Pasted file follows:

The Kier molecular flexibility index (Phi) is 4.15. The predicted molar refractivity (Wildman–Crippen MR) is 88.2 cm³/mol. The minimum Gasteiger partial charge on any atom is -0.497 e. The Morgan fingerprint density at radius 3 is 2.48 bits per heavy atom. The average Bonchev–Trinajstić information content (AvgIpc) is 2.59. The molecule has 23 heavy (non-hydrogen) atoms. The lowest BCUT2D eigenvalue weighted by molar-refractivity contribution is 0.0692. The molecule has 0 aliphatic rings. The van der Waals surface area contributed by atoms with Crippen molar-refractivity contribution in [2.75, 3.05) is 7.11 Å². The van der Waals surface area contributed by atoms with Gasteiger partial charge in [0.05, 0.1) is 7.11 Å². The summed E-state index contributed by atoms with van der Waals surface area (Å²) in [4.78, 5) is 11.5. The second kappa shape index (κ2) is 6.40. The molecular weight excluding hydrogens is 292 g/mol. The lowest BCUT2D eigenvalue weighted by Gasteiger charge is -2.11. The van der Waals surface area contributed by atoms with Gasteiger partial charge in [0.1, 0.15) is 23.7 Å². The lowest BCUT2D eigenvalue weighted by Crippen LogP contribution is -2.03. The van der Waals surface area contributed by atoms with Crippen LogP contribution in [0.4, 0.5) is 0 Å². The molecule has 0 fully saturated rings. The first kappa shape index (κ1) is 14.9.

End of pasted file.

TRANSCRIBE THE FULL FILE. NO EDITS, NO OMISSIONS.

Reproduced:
The Kier molecular flexibility index (Phi) is 4.15. The predicted molar refractivity (Wildman–Crippen MR) is 88.2 cm³/mol. The minimum Gasteiger partial charge on any atom is -0.497 e. The Morgan fingerprint density at radius 3 is 2.48 bits per heavy atom. The average Bonchev–Trinajstić information content (AvgIpc) is 2.59. The molecule has 23 heavy (non-hydrogen) atoms. The lowest BCUT2D eigenvalue weighted by molar-refractivity contribution is 0.0692. The molecule has 0 aliphatic rings. The van der Waals surface area contributed by atoms with Crippen molar-refractivity contribution in [2.75, 3.05) is 7.11 Å². The van der Waals surface area contributed by atoms with Gasteiger partial charge in [0.05, 0.1) is 7.11 Å². The summed E-state index contributed by atoms with van der Waals surface area (Å²) in [4.78, 5) is 11.5. The second kappa shape index (κ2) is 6.40. The molecular weight excluding hydrogens is 292 g/mol. The lowest BCUT2D eigenvalue weighted by Gasteiger charge is -2.11. The van der Waals surface area contributed by atoms with Gasteiger partial charge in [0.1, 0.15) is 23.7 Å². The lowest BCUT2D eigenvalue weighted by Crippen LogP contribution is -2.03. The van der Waals surface area contributed by atoms with Crippen LogP contribution in [0.4, 0.5) is 0 Å². The molecule has 0 fully saturated rings. The first kappa shape index (κ1) is 14.9.